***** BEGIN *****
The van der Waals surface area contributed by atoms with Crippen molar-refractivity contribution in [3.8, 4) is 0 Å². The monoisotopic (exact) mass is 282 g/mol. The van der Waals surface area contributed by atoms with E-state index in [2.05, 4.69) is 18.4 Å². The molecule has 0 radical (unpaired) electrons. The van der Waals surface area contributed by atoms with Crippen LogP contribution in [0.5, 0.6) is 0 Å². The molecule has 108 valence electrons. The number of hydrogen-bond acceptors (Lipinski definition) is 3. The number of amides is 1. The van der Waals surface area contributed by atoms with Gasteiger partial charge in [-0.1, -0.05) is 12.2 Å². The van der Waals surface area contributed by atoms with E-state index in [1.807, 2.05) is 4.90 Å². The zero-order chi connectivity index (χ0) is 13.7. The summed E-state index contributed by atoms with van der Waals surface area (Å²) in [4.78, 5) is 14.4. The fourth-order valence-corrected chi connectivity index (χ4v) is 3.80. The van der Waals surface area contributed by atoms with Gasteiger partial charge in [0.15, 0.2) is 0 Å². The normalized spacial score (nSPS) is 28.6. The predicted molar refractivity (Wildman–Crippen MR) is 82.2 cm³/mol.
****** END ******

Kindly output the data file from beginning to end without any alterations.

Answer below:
The van der Waals surface area contributed by atoms with Crippen molar-refractivity contribution in [3.8, 4) is 0 Å². The monoisotopic (exact) mass is 282 g/mol. The van der Waals surface area contributed by atoms with E-state index in [2.05, 4.69) is 18.4 Å². The molecule has 0 radical (unpaired) electrons. The van der Waals surface area contributed by atoms with Crippen LogP contribution in [0.5, 0.6) is 0 Å². The molecule has 108 valence electrons. The number of hydrogen-bond acceptors (Lipinski definition) is 3. The number of amides is 1. The van der Waals surface area contributed by atoms with Gasteiger partial charge in [-0.1, -0.05) is 12.2 Å². The van der Waals surface area contributed by atoms with E-state index in [1.807, 2.05) is 4.90 Å². The zero-order chi connectivity index (χ0) is 13.7. The summed E-state index contributed by atoms with van der Waals surface area (Å²) in [4.78, 5) is 14.4. The fourth-order valence-corrected chi connectivity index (χ4v) is 3.80. The van der Waals surface area contributed by atoms with Gasteiger partial charge in [0.15, 0.2) is 0 Å². The normalized spacial score (nSPS) is 28.6. The predicted molar refractivity (Wildman–Crippen MR) is 82.2 cm³/mol.